So I found myself couchsurfing. I had friends but there were a lot of nights that I didn’t find a couch to surf on. So I’d walk the streets all night and quite often I’d come to the Legislative grounds and cruise around and kind of feel safe because it was so beautiful and not as rugged as other parts of the city. One January night, I was really hungry and destitute. It was freezing cold out and I had nowhere to go. There was a payphone on the Legislature grounds and I called directory and said, “Hey, do you have a Peter Sinclair Sr. registered in Pukatawagan First Nation?” They told me his number. I didn’t even have a quarter to call my dad so I called him collect and he answered the phone. The operator said: “Collect call from Clayton Thomas-Muller, do you accept the charges?” He said, “Yep. Okay.” “Hey Dad, how’s it going?” I said. “Oh. Not bad. How are you doing?” I told him, “Well, you know, I’m not doing so good. Actually I’m homeless right now. And I’m having a really hard time. Look, I’ve never asked you for anything before but I sure could use some help.” He was quiet for a little bit and then he said, “Well my boy, I’m not going to send you any money but if you really want to work, I can get you some work.” I said, “Yes. Absolutely. Thank you.” “Ok,” he told me, “I’m going to give you a phone number. Call that phone number and everything’s going to be okay.” I was relieved: “Alright. Thanks, Dad. Ekosi.” He said, “Ekosi” and he hung up.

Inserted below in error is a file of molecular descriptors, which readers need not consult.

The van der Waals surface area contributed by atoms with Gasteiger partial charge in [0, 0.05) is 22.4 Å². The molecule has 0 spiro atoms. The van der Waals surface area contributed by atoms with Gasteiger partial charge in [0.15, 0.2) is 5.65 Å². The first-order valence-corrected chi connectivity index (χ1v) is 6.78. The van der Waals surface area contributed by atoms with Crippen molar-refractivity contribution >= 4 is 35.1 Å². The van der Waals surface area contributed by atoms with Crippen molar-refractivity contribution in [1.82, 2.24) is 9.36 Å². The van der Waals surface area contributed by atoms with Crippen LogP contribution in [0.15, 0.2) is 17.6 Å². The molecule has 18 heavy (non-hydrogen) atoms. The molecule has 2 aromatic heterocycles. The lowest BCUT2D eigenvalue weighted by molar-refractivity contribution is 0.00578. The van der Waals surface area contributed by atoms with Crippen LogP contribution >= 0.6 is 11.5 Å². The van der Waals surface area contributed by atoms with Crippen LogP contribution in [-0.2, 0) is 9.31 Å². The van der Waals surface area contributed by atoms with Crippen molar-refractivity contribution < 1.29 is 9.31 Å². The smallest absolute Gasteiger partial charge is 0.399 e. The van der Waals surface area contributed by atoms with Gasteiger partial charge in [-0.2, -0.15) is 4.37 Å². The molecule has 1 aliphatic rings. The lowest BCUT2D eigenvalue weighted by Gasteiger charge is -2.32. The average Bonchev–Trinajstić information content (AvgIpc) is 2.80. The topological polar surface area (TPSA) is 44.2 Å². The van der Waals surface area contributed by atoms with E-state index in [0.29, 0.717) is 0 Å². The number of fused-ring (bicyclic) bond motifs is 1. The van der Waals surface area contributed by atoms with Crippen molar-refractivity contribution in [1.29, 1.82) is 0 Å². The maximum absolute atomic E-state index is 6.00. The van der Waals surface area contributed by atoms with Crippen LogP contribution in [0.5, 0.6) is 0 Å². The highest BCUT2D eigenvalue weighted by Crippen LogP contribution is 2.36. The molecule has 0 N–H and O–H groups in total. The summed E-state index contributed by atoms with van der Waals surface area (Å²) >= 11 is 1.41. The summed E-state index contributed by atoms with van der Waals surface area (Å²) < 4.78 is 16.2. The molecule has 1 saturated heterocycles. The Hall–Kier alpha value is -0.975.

I called the number and heard “Hello.” Right away I knew it was my older brother Johnny. We’d been close before I went to juvey. I’d been in Winnipeg for a summer and we spent some time together. I was supposed to go to British Columbia, face my charges, get probation, and come right back and hang out with him. But the courts had another plan for me, so we’d lost touch. “Ah. Shit, Clay,” he said. “Holy cow. Where the fuck did you end up going, man? I thought we were supposed to go check out Pink Floyd. I had tickets and everything. Where the fuck were you? Holy shit, jail, eh? Well, where are you now?” I said, “Yo man, I’m down on the Legislative grounds. At a payphone on Broadway.” He said, “I’ll be right there.” He picked me up and we went to Ken’s Restaurant, a Chinese restaurant in Winnipeg that was open after hours. At that time my older brother John was high up in the Manitoba Warriors. To me, he could do no wrong. He was the king of Winnipeg. Nobody could touch him. So, suddenly nobody could touch me.